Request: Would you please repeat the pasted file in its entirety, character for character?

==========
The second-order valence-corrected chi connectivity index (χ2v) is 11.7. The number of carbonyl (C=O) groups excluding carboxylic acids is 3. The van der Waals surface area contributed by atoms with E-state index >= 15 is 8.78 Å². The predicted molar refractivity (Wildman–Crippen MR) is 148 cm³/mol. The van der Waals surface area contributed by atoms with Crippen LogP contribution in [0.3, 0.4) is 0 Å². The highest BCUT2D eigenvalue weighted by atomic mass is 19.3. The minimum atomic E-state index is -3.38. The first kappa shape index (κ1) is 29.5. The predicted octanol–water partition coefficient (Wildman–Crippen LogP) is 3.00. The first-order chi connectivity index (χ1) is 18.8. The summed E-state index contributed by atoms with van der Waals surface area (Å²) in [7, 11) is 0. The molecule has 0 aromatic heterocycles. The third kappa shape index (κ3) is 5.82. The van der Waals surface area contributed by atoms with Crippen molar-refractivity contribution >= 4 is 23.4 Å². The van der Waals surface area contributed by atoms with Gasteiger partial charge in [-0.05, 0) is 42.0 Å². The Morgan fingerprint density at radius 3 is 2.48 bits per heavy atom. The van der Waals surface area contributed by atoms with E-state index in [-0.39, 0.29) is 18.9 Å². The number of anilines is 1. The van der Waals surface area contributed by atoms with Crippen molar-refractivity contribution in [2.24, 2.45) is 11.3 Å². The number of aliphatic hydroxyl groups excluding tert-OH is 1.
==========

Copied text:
The second-order valence-corrected chi connectivity index (χ2v) is 11.7. The number of carbonyl (C=O) groups excluding carboxylic acids is 3. The van der Waals surface area contributed by atoms with E-state index >= 15 is 8.78 Å². The predicted molar refractivity (Wildman–Crippen MR) is 148 cm³/mol. The van der Waals surface area contributed by atoms with Crippen LogP contribution in [0.3, 0.4) is 0 Å². The highest BCUT2D eigenvalue weighted by atomic mass is 19.3. The minimum atomic E-state index is -3.38. The first kappa shape index (κ1) is 29.5. The predicted octanol–water partition coefficient (Wildman–Crippen LogP) is 3.00. The first-order chi connectivity index (χ1) is 18.8. The summed E-state index contributed by atoms with van der Waals surface area (Å²) in [7, 11) is 0. The molecule has 0 aromatic heterocycles. The third kappa shape index (κ3) is 5.82. The van der Waals surface area contributed by atoms with Crippen molar-refractivity contribution >= 4 is 23.4 Å². The van der Waals surface area contributed by atoms with Gasteiger partial charge in [-0.05, 0) is 42.0 Å². The Morgan fingerprint density at radius 3 is 2.48 bits per heavy atom. The van der Waals surface area contributed by atoms with E-state index in [-0.39, 0.29) is 18.9 Å². The number of anilines is 1. The van der Waals surface area contributed by atoms with Crippen molar-refractivity contribution in [2.24, 2.45) is 11.3 Å². The number of aliphatic hydroxyl groups excluding tert-OH is 1.